Advertisement
Canadian Journal of Cardiology

PERICARDIAL INJECTION OF MICRONIZED MATRIX BIOMATERIAL FOR POST-INFARCT CARDIAC REPAIR

      BACKGROUND

      Injection of micronized biomaterials into the pericardial space is a potential less invasive approach to enhance post-infarct cardiac repair (Image). We have shown that porcine small intestinal submucosal extracellular matrix (SIS-ECM) biomaterials contain fibroblast growth factor-2 (FGF-2); and epicardial application of a SIS-ECM patch over ischemic myocardium promotes reparative post-infarct cardiac remodeling by upregulating vasculogenesis and downregulating fibrosis. Micronizing SIS-ECM into an injectable platform will allow pericardial delivery without the need for invasive surgery. Herein, we demonstrate improved post-infarct cardiac recovery after delivering micronized SIS-ECM powder into the pericardial space in in mice and we explore cellular mechanisms using three-dimensional fibroblast cultures.

      METHODS AND RESULTS

      In an intact pericardium mouse infarct model, coronary ligation (infarct) was performed through an unopened/undisrupted pericardium followed by pericardial injection of micronized SIS-ECM suspended in saline (treatment; n=12) or saline (control; n=10). Pressure-volume loops assessed cardiac function after 28 days. Mice receiving pericardial injection of micronized SIS-ECM had higher ejection fraction, lower ventricular stiffness (end diastolic pressure volume relationship; EDPVR), higher stroke work and higher cardiac output compared to saline control. Improved diastolic function represented by ventricular stiffness is suggestive of attenuated fibrosis and improved ventricular compliance. Three-dimensional cell cultures of mouse 3T3 cell line fibroblasts in collagen matrices assessed cellular response when exposed to either biomaterial-conditioned media with eluted growth factors (treatment) or untreated media (control). Collagen gels contract when fibroblasts take on a profibrotic phenotype, reducing in size on a macroscopic level. Additionally, paracrine activity of fibroblasts is measured using multiplex analysis with focus on angiogenic VEGF protein and fibrotic MMP-2 protease. Collagen gel contraction and MMP-2 release were attenuated by biomaterial factors, suggesting reduced fibrotic activity. Micronized SIS-ECM increased VEGF production from fibroblasts. Adding an FGF-2 inhibitor to biomaterial-conditioned media negated the biomaterial's effects, thereby increasing gel contraction and MMP-2 release, highlighting the key role of FGF-2 in attenuating fibroblast activity. Table 1 contains outcomes from all studies.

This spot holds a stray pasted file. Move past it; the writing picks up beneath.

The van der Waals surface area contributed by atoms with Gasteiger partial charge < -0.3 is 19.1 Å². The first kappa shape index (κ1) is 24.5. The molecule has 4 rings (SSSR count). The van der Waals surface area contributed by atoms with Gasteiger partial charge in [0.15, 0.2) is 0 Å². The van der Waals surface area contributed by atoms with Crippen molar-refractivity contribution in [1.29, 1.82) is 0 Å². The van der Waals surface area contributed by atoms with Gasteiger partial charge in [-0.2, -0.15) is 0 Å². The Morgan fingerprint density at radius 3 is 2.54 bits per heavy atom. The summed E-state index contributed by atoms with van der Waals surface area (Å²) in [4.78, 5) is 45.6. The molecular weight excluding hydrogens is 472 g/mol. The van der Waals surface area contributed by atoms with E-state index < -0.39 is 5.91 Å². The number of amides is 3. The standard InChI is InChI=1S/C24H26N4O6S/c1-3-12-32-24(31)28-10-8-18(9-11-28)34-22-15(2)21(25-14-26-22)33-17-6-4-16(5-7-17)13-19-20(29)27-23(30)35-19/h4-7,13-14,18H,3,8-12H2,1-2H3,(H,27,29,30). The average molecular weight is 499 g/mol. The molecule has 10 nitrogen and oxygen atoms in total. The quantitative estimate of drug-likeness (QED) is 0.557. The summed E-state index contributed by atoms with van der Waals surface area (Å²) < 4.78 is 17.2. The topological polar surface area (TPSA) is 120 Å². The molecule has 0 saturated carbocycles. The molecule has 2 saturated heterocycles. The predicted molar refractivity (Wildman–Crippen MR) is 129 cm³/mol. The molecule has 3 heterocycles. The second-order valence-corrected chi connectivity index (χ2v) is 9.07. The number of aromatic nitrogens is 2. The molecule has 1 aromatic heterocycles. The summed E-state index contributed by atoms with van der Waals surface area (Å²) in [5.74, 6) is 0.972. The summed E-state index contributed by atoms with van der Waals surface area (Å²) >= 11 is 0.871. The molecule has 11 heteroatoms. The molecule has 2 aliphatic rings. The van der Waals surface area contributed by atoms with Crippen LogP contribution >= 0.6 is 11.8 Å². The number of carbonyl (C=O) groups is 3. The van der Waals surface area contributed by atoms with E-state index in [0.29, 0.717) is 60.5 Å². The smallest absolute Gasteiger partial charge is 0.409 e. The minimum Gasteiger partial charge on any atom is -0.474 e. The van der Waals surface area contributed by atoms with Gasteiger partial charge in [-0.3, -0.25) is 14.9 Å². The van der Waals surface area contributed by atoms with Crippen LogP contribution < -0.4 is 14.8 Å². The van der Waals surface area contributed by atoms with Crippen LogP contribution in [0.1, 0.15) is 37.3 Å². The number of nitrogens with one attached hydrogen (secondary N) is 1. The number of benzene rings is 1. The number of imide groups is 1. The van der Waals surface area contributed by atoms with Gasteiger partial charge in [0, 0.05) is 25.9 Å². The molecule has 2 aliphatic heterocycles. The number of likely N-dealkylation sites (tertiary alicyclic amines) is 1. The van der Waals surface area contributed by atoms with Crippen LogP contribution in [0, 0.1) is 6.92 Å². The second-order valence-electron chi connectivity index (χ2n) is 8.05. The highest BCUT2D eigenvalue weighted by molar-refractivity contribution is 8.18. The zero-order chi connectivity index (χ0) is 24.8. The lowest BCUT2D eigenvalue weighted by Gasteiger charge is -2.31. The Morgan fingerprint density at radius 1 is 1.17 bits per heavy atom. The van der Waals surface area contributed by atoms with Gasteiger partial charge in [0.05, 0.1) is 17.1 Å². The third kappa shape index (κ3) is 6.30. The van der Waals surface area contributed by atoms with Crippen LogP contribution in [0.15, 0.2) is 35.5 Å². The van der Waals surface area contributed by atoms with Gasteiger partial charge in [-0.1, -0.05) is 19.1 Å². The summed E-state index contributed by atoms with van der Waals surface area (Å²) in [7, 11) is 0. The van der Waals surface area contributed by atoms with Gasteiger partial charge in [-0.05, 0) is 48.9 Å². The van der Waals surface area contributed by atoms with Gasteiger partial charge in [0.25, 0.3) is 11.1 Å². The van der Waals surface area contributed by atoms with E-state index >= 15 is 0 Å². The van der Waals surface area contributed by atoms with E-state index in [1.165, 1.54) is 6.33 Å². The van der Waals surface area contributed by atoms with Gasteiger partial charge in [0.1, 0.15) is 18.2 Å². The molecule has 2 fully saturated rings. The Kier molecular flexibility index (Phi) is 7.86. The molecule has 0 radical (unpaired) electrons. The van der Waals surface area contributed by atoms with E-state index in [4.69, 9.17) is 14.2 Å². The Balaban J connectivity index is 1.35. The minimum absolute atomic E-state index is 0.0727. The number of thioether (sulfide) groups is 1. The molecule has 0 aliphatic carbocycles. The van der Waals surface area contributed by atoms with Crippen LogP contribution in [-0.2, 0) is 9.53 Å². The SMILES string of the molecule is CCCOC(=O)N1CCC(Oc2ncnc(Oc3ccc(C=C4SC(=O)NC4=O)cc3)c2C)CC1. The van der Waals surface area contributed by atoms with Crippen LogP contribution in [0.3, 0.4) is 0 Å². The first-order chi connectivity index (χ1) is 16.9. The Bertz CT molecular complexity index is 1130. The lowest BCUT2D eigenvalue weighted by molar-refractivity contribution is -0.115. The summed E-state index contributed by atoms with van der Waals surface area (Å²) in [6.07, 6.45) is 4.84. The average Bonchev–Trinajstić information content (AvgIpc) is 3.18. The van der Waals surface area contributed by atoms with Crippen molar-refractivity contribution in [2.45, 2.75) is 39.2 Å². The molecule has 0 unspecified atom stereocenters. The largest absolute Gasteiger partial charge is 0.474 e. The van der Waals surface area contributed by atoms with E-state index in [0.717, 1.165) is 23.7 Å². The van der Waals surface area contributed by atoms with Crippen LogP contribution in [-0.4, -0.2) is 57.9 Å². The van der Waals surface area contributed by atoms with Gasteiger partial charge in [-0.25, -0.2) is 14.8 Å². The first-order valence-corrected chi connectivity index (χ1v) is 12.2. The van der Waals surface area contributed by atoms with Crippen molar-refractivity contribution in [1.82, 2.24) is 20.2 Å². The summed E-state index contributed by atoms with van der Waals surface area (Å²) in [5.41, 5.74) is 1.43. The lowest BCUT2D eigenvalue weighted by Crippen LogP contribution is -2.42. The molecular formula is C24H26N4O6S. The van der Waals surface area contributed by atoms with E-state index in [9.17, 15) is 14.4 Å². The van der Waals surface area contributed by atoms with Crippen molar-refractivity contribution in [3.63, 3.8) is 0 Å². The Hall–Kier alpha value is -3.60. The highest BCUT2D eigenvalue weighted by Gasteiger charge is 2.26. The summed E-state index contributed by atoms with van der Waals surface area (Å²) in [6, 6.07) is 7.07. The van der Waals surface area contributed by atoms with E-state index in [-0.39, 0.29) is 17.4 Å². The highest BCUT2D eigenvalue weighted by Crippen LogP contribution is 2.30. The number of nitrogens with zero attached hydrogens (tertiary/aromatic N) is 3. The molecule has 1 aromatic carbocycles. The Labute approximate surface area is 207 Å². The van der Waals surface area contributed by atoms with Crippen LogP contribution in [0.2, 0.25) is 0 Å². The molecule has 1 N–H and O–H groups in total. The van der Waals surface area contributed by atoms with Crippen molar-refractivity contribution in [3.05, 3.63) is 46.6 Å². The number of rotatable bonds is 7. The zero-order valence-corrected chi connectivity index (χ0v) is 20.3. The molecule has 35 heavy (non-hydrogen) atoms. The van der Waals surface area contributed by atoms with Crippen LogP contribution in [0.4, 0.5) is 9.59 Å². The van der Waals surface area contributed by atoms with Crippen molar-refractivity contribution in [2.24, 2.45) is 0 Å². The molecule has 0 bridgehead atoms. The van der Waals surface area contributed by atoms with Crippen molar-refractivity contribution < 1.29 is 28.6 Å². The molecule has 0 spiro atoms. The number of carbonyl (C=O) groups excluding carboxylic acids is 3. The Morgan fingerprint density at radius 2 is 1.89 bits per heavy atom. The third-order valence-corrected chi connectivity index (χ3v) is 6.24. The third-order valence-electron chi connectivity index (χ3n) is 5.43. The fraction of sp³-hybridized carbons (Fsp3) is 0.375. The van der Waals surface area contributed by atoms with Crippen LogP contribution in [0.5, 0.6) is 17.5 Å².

CONCLUSION

      Pericardial injection of micronized SIS-ECM promotes reparative fibroblast activity, increases production of angiogenic VEGF protein, and preserves post-infarct cardiac compliance and function. Pericardial injection is a less invasive modality that may facilitate early intervention to attenuate maladaptive post-infarct structural remodeling. Future study into mechanism and large animal infarct models will be required to identify key cellular pathways and develop percutaneous strategies for clinical translation.
      To read this article in full you will need to make a payment

      Purchase one-time access:

      Academic & Personal: 24 hour online accessCorporate R&D Professionals: 24 hour online access
      One-time access price info
      • For academic or personal research use, select 'Academic and Personal'
      • For corporate R&D use, select 'Corporate R&D Professionals'

      Subscribe:

      Subscribe to Canadian Journal of Cardiology
      Already a print subscriber? Claim online access
      Already an online subscriber? Sign in
      Institutional Access: Sign in to ScienceDirect